Alex Segura’s Poe Dameron: Free Fall illustrates the background of Poe as he, in an effort to escape his boring life on Yavin 4 jumps at an opportunity to be a pilot of what he believes are smugglers, finds himself falling into a seemingly inescapable void of joining the Spice Runners of Kijimi.
The main theme of this book deals with choosing to do what is right, no matter the consequences. This is something Poe struggles with throughout the story, and it’s especially difficult when his selfish and discontented desires get in the way. For example, while it is completely understandable why he would want to go out on his own and escape his (rightfully so) helicopter father, he quickly learns there may have been a better way to do it as he finds himself by accident in a life of crime.
Segura demonstrates a flawless characterization of every single role in this story, especially the lead. His words and descriptions provide the sarcastic, clever, stubborn, and impulsive Poe Dameron fans know and love from the films. Throughout the book, the reader will constantly see the wit and problem solving skills as well as the sass the character develops.
Fans will remember the first hints of Poe’s past in The Rise of Skywalker when he (begrudgingly), along with Rey, Finn, BB-8 and C-3PO, head to Kijimi, running into Zorii and Babu. In the book, readers experience the young pilot’s interactions with not only these but other characters that appear throughout the books and games of the Star Wars universe, such as BoShek, Caryn, and Tarand Crowe, to name a few.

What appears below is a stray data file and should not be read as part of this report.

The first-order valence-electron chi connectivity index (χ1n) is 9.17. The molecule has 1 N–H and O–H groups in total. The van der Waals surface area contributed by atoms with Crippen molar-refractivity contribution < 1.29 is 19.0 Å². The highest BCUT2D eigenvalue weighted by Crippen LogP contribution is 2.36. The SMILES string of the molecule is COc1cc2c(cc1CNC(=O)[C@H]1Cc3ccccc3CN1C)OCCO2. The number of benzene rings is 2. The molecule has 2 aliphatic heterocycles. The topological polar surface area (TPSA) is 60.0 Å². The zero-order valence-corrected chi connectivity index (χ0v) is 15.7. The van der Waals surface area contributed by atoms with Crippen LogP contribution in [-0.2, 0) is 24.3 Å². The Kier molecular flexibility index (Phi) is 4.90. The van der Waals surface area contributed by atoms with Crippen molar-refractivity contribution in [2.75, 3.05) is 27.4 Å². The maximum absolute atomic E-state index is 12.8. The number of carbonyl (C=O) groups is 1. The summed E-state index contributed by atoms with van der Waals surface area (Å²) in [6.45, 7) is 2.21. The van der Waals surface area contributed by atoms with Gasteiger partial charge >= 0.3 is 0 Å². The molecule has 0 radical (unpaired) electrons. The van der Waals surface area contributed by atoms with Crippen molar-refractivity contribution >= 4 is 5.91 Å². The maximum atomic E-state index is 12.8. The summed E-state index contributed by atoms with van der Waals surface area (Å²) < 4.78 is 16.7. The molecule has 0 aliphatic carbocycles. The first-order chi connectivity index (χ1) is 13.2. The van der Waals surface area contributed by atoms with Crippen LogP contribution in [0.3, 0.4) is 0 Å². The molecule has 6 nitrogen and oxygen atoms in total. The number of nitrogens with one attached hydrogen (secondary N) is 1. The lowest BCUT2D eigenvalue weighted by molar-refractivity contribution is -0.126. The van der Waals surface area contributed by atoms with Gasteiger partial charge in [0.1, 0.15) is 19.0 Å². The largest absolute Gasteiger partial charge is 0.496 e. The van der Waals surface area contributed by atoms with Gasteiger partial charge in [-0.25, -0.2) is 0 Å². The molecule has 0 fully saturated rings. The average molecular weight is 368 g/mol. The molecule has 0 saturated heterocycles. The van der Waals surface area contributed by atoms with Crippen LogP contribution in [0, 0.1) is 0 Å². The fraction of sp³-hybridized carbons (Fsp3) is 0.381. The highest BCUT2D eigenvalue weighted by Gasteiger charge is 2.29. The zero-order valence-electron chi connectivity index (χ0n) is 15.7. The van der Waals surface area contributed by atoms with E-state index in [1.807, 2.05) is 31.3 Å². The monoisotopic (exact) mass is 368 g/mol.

Zorii is a crucial interaction for Poe, and one could argue she is the antagonist in the story, pushing him to change as he goes on his journey as they both strive for the same thing but go about it in different ways. Hinted in the movie, they have a past together with a deep relationship. Not only do we witness their banter, teamwork, and chemistry, but there are moments of reminiscence that are only made stronger and more powerful in the film with flipped perspectives. As an example, Poe suggests they run away together in the book, and in the movie, Zorii brings up the idea. In addition, readers also get a crystal clear idea as to why Zorii would kill Poe when she first spots him.
This story seems to provide additional background to specific moments in The Rise of Skywalker. For example, Poe is shoved into the hot seat to try the risky move known as hyperdrive skipping, and through Segura’s narration it is made clear how dangerous and deadly it can truly be. Another instance is the reasoning and history behind Zorii’s outfit, specifically her helmet.
Poe Dameron: Free Fall is a roller-coaster, perfectly paced read, filled with fun and suspenseful moments. If you’re a Star Wars fan, this is a definite must-read.